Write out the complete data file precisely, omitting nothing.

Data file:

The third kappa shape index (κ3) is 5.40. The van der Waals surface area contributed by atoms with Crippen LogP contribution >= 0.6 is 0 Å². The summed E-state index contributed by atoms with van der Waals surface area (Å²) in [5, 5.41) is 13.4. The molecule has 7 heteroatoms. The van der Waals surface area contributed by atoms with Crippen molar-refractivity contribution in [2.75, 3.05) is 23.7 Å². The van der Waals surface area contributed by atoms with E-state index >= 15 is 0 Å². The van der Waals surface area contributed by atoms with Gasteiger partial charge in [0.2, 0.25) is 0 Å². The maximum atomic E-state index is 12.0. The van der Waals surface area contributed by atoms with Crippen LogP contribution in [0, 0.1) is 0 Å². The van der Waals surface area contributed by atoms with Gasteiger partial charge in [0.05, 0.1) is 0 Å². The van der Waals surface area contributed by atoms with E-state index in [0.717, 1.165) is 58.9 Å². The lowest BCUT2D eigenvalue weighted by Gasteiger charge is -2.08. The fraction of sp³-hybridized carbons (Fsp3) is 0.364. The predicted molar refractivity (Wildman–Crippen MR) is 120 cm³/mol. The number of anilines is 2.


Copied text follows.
The third kappa shape index (κ3) is 5.40. The van der Waals surface area contributed by atoms with Crippen LogP contribution >= 0.6 is 0 Å². The summed E-state index contributed by atoms with van der Waals surface area (Å²) in [5, 5.41) is 13.4. The molecule has 7 heteroatoms. The van der Waals surface area contributed by atoms with Crippen molar-refractivity contribution in [2.75, 3.05) is 23.7 Å². The van der Waals surface area contributed by atoms with E-state index >= 15 is 0 Å². The van der Waals surface area contributed by atoms with Gasteiger partial charge in [0.2, 0.25) is 0 Å². The maximum atomic E-state index is 12.0. The van der Waals surface area contributed by atoms with Crippen LogP contribution in [0, 0.1) is 0 Å². The van der Waals surface area contributed by atoms with Gasteiger partial charge in [0.05, 0.1) is 0 Å². The van der Waals surface area contributed by atoms with E-state index in [0.717, 1.165) is 58.9 Å². The lowest BCUT2D eigenvalue weighted by Gasteiger charge is -2.08. The fraction of sp³-hybridized carbons (Fsp3) is 0.364. The predicted molar refractivity (Wildman–Crippen MR) is 120 cm³/mol. The number of anilines is 2.